As the entertainment world prepares for the industry’s biggest night, there is an expectation that coverage of the 90th Academy Awards will be different than in previous years. The fallout from the Harvey Weinstein scandal has roiled Hollywood, raising questions about a system that allowed abuse and harassment by powerful men to exist as an open secret.
Changes to industry coverage have already taken place, with trade publications like Variety and The Hollywood Reporter unearthing stories of abuse within the Hollywood system with impressive focus. In January, The New York Times’s Style Editor Choire Sicha penned an explanation for how the paper would approach awards season, writing, “Now that the curtain is finally being lifted on some of the grimy underbelly of Hollywood, we feel it’s more important than ever to not treat awards shows as silly things for silly people.”
“The Oscars are coming at a time when institutions and corporations are facing pressure to wade into controversial topics that in the past they may have tried to avoid,” writes Variety’s Ted Johnson. “The question isn’t so much whether politics will be part of the Oscars, it’s how these issues will be presented and how often is too often for them to be raised during the evening.” In the past, various winners have chosen to use their Oscar speeches to embrace political causes, but with sexual harassment in the spotlight, along with a national debate over gun control and a polarizing figure in the White House, it’s safe to assume that this year’s show will be especially politicized.
The awards shows leading up to Sunday’s broadcast have seen a focus on activism and wardrobe statements, but the Oscars present a larger audience for those intending to address political issues. And this time, the focus will be on how journalists cover those statements and contextualize the events in addition to whose names are in the envelopes.
Of course, the Academy Awards are just a single night of celebration for an industry that has a lot to reckon with. Coverage will focus on the statements because of the huge audience the evening provides, but come Monday morning, the real work of journalists continues: to depict the systemic challenges in Hollywood.
Below, more on the lead-up to Sunday night.
- Eyes on the red carpet: How will stars respond to the presence of E!’s Ryan Seacrest, a red carpet fixture who was recently accused of sexual harassment? Some celebrities have already spoken about their plans, as The Washington Post’s Elahe Izadi reports.
- Awards shows fuel Time’s Up growth: Variety’s Claire Coghlan looks at the role awards season has played in expanding the reach of Time’s Up, an initiative intended to fight sexual harassment in Hollywood and across a variety of industries. In the two months since its founding, the legal defense fund has already heard from 1,700 women in over 60 industries, according to
- Speaking of Weinstein: Days after announcing it would begin bankruptcy proceedings, The Weinstein Company has reached a $500 million deal to sell most of the studio’s assets. The buyer, according to Variety’s Gene Maddaus, is an investor group led by billionaire Ron Burkle and former Small Business Administration chief Maria Contreras-Sweet.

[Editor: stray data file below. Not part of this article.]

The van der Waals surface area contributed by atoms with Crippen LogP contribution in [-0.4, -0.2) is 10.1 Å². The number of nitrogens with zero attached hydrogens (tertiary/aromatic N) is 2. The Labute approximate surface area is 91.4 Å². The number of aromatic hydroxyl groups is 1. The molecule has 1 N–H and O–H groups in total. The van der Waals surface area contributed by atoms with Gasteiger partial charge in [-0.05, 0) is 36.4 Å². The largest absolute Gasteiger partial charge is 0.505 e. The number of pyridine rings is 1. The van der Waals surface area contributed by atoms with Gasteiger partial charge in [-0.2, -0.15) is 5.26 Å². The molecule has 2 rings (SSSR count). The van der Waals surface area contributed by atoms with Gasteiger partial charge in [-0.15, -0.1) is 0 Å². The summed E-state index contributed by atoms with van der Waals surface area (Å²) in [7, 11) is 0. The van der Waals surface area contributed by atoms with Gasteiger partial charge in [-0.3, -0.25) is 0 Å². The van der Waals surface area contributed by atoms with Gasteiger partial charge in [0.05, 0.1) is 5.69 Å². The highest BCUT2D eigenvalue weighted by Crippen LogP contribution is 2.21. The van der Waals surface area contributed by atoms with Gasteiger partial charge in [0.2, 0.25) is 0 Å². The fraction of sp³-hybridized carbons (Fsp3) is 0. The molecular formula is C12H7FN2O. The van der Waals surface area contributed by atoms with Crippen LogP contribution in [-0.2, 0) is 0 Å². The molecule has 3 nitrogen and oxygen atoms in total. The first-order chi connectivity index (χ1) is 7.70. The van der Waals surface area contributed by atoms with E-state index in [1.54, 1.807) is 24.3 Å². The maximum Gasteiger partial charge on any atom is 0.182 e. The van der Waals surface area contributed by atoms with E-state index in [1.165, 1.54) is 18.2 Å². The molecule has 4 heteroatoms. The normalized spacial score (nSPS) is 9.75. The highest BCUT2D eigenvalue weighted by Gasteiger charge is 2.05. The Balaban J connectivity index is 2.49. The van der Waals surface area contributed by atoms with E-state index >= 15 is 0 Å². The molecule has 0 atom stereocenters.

- How much has changed?: After the Golden Globes, Vulture’s Jen Chaney wrote that the coverage hadn’t changed all that much, but subtle details showed “a tiny bit of progress may have been made.”
Other notable stories
- Twitter CEO Jack Dorsey acknowledged yesterday that his company “didn’t fully predict or understand the real-world negative consequences” of its platform. In a refreshingly honest tweetstorm, he pledged to build “a systemic framework to help encourage more healthy debate, conversations, and critical thinking.” But fixing the problem is harder than acknowledging its existence, as Wired’s Louise Matsakis writes in her piece on what a “healthy” Twitter would even look like.
- FiveThirtyEight, Nate Silver’s data-journalism site currently based at ESPN, is expected to be sold soon, reports The Wall Street Journal’s Ben Mullin. The site has reportedly been losing $6 million annually, and ABC News, The Athletic, and The Atlantic are in the running to acquire it ahead of the 2018 midterm election.
- A big shakeup at Texas Monthly comes just over a month after CJR’s Alexandria Neason published a look at the ethical “gray zone.” Rich Oppel, who was named ombudsman last month, will take over for Tim Taliaferro as interim editor in chief in May.
- CJR’s Meg Dalton looks at the spate of Obama legacy projects, from podcasts to biographies to documentaries, recently debuting. Dalton writes that Obama is “inching back onto the global stage, whether he wants to or not, as popular culture relives his path to the presidency and also the legacy he left behind.”
- The first issue of Vanity Fair under Radhika Jones’s leadership includes an editor’s note that promises “to interrogate the culture’s most powerful players and hold them to account.”